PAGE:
VOL 6, ISSUE 5, MAY 2012 


Brian Murphy from J.D. PowerBrian Murphy from J.D. Power shared market dynamics from the first quarter of 2012, discussing some key trends.

  1. Strong used vehicle demand:
    The used market has continued to grow about 1% per year over the last several years.

  2. Days to turn climbing:
    Days to turn have returned to a more “normal” level for both new and used; 60 is the standard for both used and new.

  3. Type of purchase is changing:
    Leasing is all but gone, cash purchases are down, finance is more important than ever. Solid relationships with your lenders are critical and a competitive edge.

  4. Higher used vehicle transaction prices:
    Used vehicle transaction prices have exhibited unprecedented growth to record levels. Used front end vehicle gross has dropped by about $400 (or 25%) in the last 5-6 years, challenging dealers to get that back from F&I products and other services.

  5. Lower incentives and higher prices on new vehicles:
    The average used vehicle is selling for $18,012, while the average new is $31,229. Offsetting that, each new unit averaged incentives of $4600 or 14-15% of the price.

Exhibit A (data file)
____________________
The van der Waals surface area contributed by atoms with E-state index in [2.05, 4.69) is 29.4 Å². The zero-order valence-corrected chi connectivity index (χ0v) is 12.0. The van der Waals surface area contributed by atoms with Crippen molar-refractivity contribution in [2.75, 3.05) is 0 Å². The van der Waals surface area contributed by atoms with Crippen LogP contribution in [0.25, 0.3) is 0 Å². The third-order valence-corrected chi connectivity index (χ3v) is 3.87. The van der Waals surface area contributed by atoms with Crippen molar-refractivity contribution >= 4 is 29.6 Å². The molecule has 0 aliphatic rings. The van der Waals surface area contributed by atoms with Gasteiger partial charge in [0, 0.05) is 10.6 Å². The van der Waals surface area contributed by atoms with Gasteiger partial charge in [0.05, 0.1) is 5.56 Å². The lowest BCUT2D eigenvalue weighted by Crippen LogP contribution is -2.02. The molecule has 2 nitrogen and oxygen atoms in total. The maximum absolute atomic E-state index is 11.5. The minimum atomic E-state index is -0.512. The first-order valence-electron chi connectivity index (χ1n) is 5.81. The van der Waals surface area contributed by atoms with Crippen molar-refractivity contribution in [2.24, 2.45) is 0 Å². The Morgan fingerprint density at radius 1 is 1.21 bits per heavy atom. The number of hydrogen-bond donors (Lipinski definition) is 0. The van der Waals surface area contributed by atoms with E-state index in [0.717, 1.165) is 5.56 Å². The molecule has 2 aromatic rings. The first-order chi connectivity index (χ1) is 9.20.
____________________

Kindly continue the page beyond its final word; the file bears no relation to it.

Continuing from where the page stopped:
6. Stable monthly financing payments:
    Used car payments are at an average of $429 a month, which is almost unchanged over the past 5 years.

  7. Improving and more flexible financing options:
    Improved credit availability is helping lower credit buyers return to the market, and longer term loans are helping to offset higher prices. In fact, now 31.8% of financing is for over 66 months as compared to only 22.7% in 2010. As mentioned in point 6, monthly payment budgets are stable, but the number of months in the term is increasing to help people afford higher price points.

  8. Increase in trade-ins, and tradein retention:
    More and more customers are bringing in trade-ins - 56% more than in 2008. This could be a very important source of inventory to offset supply issues.

  9. More older, higher mileage used vehicles:
    Recent model year, low mileage vehicles (those ideal for CPO) are especially hard to find.

  10. Real financial pressure:
    Vehicle cost is up 6% since 2008, putting significant pressure on margin.

Brian also shared some interesting details about CPO program buyers, who are:

  • more likely to bring their car back to you for service,
  • more likely to recommend your store, and
  • less price sensitive for service than non-CPO customers.

The bottom line: they’re a good client to have, and a good client to keep. Their overall value to you extends far beyond that single vehicle transaction. The data used in Brian’s presentation is from J.D. Power and Associates Power Information Network (PIN) which is a large database of Canadian vehicle transactional data. OEM franchised retailers can have access to this data to help support business decisions including used car valuation using actual transactional data. Access is free of charge for retailers who participate in the PIN program.

To contact Brian for more information:

Brian Murphy
Senior Manager, Automotive Practice
J.D. Power and Associates


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